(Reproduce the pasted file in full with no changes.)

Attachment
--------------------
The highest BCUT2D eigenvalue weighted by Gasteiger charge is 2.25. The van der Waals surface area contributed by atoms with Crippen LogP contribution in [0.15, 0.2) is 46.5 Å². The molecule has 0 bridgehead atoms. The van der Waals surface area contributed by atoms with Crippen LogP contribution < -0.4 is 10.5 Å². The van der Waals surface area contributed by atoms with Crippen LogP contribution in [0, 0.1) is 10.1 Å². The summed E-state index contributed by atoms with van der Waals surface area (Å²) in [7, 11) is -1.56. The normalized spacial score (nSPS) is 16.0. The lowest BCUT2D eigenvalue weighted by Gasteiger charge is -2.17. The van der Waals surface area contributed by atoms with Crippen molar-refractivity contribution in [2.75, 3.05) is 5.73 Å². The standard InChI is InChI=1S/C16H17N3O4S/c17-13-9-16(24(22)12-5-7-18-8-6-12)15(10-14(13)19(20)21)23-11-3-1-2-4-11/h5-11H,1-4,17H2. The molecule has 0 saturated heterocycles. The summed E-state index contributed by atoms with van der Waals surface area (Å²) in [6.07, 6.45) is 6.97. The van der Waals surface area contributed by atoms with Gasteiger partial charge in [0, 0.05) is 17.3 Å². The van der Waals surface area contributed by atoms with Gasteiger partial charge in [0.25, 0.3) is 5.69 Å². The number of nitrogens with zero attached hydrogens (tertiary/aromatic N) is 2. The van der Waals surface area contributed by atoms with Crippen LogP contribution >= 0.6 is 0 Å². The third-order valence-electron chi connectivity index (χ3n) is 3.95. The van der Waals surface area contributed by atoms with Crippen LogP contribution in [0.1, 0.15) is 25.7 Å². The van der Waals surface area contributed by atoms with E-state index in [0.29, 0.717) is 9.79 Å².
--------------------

The highest BCUT2D eigenvalue weighted by Gasteiger charge is 2.25. The van der Waals surface area contributed by atoms with Crippen LogP contribution in [0.15, 0.2) is 46.5 Å². The molecule has 0 bridgehead atoms. The van der Waals surface area contributed by atoms with Crippen LogP contribution < -0.4 is 10.5 Å². The van der Waals surface area contributed by atoms with Crippen LogP contribution in [0, 0.1) is 10.1 Å². The summed E-state index contributed by atoms with van der Waals surface area (Å²) in [7, 11) is -1.56. The normalized spacial score (nSPS) is 16.0. The lowest BCUT2D eigenvalue weighted by Gasteiger charge is -2.17. The van der Waals surface area contributed by atoms with Crippen molar-refractivity contribution in [2.75, 3.05) is 5.73 Å². The standard InChI is InChI=1S/C16H17N3O4S/c17-13-9-16(24(22)12-5-7-18-8-6-12)15(10-14(13)19(20)21)23-11-3-1-2-4-11/h5-11H,1-4,17H2. The molecule has 0 saturated heterocycles. The summed E-state index contributed by atoms with van der Waals surface area (Å²) in [6.07, 6.45) is 6.97. The van der Waals surface area contributed by atoms with Gasteiger partial charge in [0, 0.05) is 17.3 Å². The van der Waals surface area contributed by atoms with Gasteiger partial charge in [0.25, 0.3) is 5.69 Å². The number of nitrogens with zero attached hydrogens (tertiary/aromatic N) is 2. The van der Waals surface area contributed by atoms with Crippen LogP contribution >= 0.6 is 0 Å². The third-order valence-electron chi connectivity index (χ3n) is 3.95. The van der Waals surface area contributed by atoms with Crippen LogP contribution in [0.1, 0.15) is 25.7 Å². The van der Waals surface area contributed by atoms with E-state index in [0.29, 0.717) is 9.79 Å².